Having suffered from anxiety and depression, Deepika Padukone opens up about her personal experience, and why is it important to take up the cause of mental health... In early 2014, while I was being appreciated for my work, one morning, I woke up feeling different. A day earlier, I had fainted due to exhaustion; it was all downhill from there. I felt a strange emptiness in my stomach.
I thought it was stress, so I tried to distract myself by focusing on work, and surrounding myself with people, which helped for a while. But the nagging feeling didn’t go away. My breath was shallow, I suffered from lack of concentration and I broke down often.
Over a period of time, it got worse. When my parents visited, I would put up a brave front because they were worried about me living alone and working long hours.
Then, once, while talking to my mother (Ujjala Padukone), I broke down. She realised the problem, and got in touch with a psychologist friend, Anna Chandy, to get to the root of the cause.
Every morning, it was a struggle to wake up, and shoot for Happy New Year’s (HNY; 2014) climax. Finally, I had a word with Anna aunty. She flew to Mumbai from Bengaluru, and I talked my heart out to her. She concluded that I was suffering from anxiety and depression.
When she suggested I take medication, I was resistant. I thought talking was enough. Later, I met another psychologist, Dr Shyam Bhatt, in Bengaluru for a second opinion.
There were days when I would feel okay, but at times, within a day, there was a roller-coaster of feelings. Finally, I accepted my condition. The counselling helped, but only to an extent. Then, I took medication, and today I am much better.
Most of HNY was shot through this phase. But before starting my next with Shoojit Sircar, I took a two-month break to recover mentally and physically. I spent time with my family in Bengaluru and was soon better. But, when I returned to Mumbai, I heard about a friend committing suicide due to anxiety and depression. It was a huge blow.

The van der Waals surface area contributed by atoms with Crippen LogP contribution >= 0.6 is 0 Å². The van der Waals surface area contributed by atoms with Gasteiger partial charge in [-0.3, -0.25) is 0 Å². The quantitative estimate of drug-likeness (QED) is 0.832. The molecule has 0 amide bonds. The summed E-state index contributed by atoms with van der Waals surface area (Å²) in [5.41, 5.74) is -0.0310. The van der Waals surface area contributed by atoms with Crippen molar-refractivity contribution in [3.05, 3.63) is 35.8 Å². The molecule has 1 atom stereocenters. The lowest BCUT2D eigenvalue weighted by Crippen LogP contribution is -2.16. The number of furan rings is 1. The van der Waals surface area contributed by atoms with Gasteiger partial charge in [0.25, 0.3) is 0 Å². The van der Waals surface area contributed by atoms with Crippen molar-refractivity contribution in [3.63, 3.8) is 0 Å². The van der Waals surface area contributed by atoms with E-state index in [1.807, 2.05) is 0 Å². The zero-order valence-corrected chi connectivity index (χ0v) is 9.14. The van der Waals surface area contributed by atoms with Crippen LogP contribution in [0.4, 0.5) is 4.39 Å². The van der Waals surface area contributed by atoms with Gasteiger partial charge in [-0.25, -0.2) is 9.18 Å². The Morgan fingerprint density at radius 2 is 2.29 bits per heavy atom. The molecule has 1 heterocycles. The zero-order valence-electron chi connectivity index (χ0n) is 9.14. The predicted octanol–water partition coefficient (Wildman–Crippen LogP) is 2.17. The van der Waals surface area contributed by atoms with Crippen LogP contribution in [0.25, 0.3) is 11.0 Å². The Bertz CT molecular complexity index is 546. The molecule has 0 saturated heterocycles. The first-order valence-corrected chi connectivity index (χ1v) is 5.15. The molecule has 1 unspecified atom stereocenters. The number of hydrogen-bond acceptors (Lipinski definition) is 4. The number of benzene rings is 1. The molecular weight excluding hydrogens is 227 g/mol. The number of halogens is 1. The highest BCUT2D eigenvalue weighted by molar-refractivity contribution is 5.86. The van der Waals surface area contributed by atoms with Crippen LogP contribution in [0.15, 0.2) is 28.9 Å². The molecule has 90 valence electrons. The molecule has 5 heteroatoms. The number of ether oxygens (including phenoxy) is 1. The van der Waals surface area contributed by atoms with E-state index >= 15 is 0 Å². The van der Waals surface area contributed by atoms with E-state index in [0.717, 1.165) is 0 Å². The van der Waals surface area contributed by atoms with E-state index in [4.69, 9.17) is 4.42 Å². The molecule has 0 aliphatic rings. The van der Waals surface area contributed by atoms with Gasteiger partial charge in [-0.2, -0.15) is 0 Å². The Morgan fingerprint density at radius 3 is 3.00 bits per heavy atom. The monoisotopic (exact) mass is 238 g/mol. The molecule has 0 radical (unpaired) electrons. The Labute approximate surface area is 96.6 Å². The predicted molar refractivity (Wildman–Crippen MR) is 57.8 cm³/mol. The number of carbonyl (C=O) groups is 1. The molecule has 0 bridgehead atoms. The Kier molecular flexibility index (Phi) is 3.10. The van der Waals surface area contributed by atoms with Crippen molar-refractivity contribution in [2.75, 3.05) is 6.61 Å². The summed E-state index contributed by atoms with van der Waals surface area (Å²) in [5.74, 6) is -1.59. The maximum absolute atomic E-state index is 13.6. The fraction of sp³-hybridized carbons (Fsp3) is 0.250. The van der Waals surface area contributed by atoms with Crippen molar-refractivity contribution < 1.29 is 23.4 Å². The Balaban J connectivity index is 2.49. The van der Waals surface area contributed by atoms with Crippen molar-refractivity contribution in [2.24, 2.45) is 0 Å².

My personal experience as well as my friend’s death urged me to take up this issue, which isn’t usually talked about. There is shame and stigma attached to talking about depression. In fact, one in every four people suffer from anxiety and depression.
The World Health Organisation has stated that this will be the most widespread epidemic in the next few years. We talk about all kinds of aliments, but this is probably one of the deadliest mental disorders. Nothing, including life, makes sense to people suffering from it. Overcoming it has made me a stronger person and I now value my life much more. Accepting it and speaking about it has liberated me. I have stopped taking medication, and I hope my example will help people reach out for help.
I feel that at times, the patient just wants to talk, and isn’t seeking advice. But, well-wishers saying things like, ‘Don’t worry, it will all be alright,’ might be detrimental.
Being sad and being depressed are two different things. Also, people going through depression don’t look so, while someone sad will look sad. The most common reaction is, ‘How can you be depressed? You have everything going for you. You are the supposed number one heroine and have a plush home, car, movies… What else do you want?’ It’s not about what you have or don’t have. People talk about physical fitness, but mental health is equally important. I see people suffering, and their families feel a sense of shame about it, which doesn’t help. One needs support and understanding.
I am now working on an initiative to create awareness about anxiety and depression, and help people. My team is working with me to formulate a plan, which will be unveiled soon.